6)
Exit and reconnect connection 2, and execute the same as above in case 5:
mysql> call p5;
ERROR 1457 (HY000): Failed to load routine test.p5. The table mysql.proc is miss
ing, corrupt, or contains bad data (internal code -2)

7)
The procedure looks like this:
create procedure p7()
begin
	DECLARE continue handler for 1317 begin end;

	select 1;
end//

And again from connection 2:

mysql> call p7;
ERROR 1317 (70100): Query execution was interrupted

8)
mysql> show databases;
ERROR 1317 (70100): Query execution was interrupted

9)
The procedures looks like this:
create procedure p9()
begin
	declare continue handler for 1317 begin end;

	select sleep(100);
end//

create procedure p92()
begin
	DECLARE continue handler for 1317 begin end;
-- This will run for a long time.
	select COUNT(*) FROM t1 as t1_1, t1 as t1_2, t1 as t1_3, t1 as t1_4,
	  t1 as t1_5, t1 as t1_6, t1 as t1_7, t1 as t1_8, t1 as t1_9,
	  t1 as t1_10, t1 as t1_11, t1 as t1_12, t1 as t1_13;
end//

In connection 2 execute:
call p9();

In connection 1 do a KILL QUERY on connection 2:
mysql> call p9;
+------------+
| sleep(100) |
+------------+
|          1 |
+------------+
1 row in set (2.08 sec)

ERROR 1317 (70100): Query execution was interrupted

And the the same with the other procedure, killing it while running it:
mysql> call p92;
Empty set (1.22 sec)

Query OK, 0 rows affected (1.24 sec)

Summary
=======
I must point out again that none of these examples, with the exception of example 9, was done with concurrent execution of the KILL QUERY statement and the statement in the example above. Instead, first the KILL QUERY statement was executed (from a different connection. If KILL QUERY is issued from the same connection, nothing happens.

Suggested fix:
Four things:
- Cases 3 and 6 above are unreasonable and needs fixing, somehow.
- Case 7 needs investigation. I am not sure what was interupted, but it should not work like this. Also note the similarity to case 9.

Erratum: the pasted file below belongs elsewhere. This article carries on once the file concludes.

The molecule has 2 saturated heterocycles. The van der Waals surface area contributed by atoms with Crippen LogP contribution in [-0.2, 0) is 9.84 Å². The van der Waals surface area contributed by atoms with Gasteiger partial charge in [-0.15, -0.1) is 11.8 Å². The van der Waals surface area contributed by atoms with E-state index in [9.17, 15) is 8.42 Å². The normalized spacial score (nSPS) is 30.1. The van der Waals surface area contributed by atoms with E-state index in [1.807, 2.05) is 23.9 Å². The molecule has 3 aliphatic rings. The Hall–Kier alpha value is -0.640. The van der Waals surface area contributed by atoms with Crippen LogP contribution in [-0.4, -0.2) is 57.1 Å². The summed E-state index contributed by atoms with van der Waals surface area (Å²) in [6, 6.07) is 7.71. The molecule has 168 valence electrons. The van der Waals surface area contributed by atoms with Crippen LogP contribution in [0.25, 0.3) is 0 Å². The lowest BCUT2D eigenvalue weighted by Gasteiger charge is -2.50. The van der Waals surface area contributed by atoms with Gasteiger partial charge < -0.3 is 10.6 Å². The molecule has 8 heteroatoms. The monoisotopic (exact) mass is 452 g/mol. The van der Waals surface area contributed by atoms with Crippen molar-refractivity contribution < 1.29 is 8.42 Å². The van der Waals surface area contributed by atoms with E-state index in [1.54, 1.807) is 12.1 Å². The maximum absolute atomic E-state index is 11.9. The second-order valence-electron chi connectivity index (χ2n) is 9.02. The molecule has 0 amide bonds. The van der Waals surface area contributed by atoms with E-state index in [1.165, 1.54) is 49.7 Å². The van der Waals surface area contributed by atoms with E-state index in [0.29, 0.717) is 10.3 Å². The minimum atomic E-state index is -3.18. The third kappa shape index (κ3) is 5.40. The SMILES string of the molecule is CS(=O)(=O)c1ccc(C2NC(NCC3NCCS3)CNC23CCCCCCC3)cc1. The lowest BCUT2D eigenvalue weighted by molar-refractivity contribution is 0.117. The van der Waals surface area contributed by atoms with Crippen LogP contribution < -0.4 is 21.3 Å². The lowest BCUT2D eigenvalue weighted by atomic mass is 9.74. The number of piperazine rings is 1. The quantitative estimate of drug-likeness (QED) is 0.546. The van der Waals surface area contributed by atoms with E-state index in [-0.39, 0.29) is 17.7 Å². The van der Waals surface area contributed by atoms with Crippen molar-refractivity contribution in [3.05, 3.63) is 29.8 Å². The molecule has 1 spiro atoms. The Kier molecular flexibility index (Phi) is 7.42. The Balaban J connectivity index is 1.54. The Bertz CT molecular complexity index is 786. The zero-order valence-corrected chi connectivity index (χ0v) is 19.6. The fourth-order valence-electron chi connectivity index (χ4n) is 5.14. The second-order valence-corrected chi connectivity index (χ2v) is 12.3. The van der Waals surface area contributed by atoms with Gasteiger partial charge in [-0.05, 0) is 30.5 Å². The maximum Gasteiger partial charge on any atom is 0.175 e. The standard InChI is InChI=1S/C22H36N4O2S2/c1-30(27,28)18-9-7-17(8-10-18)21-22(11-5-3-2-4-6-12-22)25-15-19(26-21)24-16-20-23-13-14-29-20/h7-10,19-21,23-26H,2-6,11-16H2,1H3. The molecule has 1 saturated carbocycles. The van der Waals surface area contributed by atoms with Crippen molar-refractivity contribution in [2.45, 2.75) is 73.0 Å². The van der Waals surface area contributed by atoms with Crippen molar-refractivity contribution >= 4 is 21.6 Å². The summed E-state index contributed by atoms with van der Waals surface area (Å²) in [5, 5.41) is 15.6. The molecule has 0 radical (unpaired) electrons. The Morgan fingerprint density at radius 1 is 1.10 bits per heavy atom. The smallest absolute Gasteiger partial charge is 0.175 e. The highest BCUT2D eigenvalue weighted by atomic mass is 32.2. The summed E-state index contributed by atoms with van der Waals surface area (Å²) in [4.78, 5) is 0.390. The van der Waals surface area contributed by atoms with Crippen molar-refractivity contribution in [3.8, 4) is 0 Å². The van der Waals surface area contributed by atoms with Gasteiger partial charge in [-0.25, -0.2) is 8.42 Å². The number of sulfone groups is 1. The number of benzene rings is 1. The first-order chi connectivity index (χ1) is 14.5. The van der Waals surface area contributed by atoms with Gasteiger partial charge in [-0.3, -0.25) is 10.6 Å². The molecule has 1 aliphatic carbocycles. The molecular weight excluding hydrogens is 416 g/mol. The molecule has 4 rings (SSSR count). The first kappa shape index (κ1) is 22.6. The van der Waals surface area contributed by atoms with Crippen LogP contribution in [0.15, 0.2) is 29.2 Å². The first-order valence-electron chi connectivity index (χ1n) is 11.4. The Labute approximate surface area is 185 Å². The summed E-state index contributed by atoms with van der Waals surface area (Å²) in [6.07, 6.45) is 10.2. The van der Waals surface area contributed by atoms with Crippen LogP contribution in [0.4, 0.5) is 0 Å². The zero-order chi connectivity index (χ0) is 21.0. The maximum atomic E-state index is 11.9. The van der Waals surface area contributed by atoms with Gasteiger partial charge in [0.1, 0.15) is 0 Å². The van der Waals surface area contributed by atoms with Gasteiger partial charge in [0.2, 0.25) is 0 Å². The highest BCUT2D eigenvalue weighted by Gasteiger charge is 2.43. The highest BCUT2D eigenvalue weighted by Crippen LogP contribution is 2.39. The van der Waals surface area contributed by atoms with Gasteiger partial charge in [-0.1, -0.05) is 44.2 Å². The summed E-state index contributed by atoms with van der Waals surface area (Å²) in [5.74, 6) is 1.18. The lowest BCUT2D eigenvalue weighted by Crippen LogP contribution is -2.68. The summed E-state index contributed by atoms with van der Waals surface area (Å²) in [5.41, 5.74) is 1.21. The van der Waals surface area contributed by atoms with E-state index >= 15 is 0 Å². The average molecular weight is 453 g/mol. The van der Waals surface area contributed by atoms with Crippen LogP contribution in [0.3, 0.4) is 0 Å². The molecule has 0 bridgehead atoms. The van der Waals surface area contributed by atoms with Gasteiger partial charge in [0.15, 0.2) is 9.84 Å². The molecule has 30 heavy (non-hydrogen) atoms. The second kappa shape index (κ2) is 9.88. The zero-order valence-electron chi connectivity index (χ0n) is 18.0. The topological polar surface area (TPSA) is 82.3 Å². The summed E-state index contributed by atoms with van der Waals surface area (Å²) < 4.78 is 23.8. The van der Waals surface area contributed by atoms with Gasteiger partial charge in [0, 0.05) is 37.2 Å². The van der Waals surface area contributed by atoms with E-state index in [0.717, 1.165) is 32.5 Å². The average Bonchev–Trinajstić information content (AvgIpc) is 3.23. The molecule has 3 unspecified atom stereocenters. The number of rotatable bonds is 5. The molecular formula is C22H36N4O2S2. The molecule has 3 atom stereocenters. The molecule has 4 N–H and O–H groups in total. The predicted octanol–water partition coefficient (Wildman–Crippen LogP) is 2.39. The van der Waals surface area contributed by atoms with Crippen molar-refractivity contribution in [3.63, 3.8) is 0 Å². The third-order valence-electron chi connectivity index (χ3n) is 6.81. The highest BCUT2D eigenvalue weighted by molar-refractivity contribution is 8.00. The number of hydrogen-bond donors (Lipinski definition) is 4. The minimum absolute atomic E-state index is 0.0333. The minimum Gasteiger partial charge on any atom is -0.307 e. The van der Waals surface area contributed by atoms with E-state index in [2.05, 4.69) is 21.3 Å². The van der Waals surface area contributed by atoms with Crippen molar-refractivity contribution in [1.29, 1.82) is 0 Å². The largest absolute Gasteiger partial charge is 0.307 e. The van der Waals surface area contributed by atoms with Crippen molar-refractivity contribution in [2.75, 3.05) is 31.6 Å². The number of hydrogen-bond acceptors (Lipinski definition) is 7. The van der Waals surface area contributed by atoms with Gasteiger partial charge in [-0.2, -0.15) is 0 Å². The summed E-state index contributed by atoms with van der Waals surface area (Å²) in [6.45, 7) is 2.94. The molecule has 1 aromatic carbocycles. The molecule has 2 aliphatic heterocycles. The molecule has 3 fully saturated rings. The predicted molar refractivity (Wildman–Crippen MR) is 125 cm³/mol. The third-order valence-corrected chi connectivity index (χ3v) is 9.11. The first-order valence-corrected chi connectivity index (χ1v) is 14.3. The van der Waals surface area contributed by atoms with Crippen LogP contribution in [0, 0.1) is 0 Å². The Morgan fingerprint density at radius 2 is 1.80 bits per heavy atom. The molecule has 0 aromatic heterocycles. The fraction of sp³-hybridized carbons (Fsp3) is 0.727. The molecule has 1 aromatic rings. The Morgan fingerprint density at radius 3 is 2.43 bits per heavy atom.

- Documentation should cover how this should work better. As far as I can see, there is little on this in the docs, what it says current is *KILL QUERY  terminates the statement that the connection is currently executing, but leaves the connection itself intact.* which obviously isn't true, i.e. the stament that is killed in the examples I list above is executed AFTER the KILL QUERY (with the exception of case 9 above that is).
- Determine if a KILL QUERY really should kill the subsequent query if a connection is idle. I think not. And if it should be like that, it should be documented.
[30 Jul 2009 9:54] Susanne Ebrecht
Many thanks for writing a bug report.

You are right ... 

Documentation (http://dev.mysql.com/doc/refman//5.1/en/kill.html) and real behaviour don't match to each other.

I was able to reproduce this like it is described.
[30 Jun 2010 7:13] Maurice Camille
Was this bug fixed ? If yes, in which version. If no, will it be fixed ?
[10 Jan 2012 10:11] Shane Bester
I see your point (7) on my system.

Given this stored routine code:

declare continue handler for sqlexception begin select 'exception1'; end;
repeat
   select 1 from `t1` limit 1 into @a; 
until 1=2 end repeat;

And another connection does KILL QUERY on the running above running SP, mostly, "exception1" will be printed and execution continues.  About 20% of the time, the SP will stop as if the continue handler didn't catch the KILL...
[12 Mar 2013 14:19] Paul Dubois
Noted in 5.7.1 changelog.

Use of KILL to kill a statement in another session could in some
cases cause that session to return an incorrect error code.
[17 Feb 2016 11:58] Erlend Dahl
Bug#79838 was marked as a duplicate.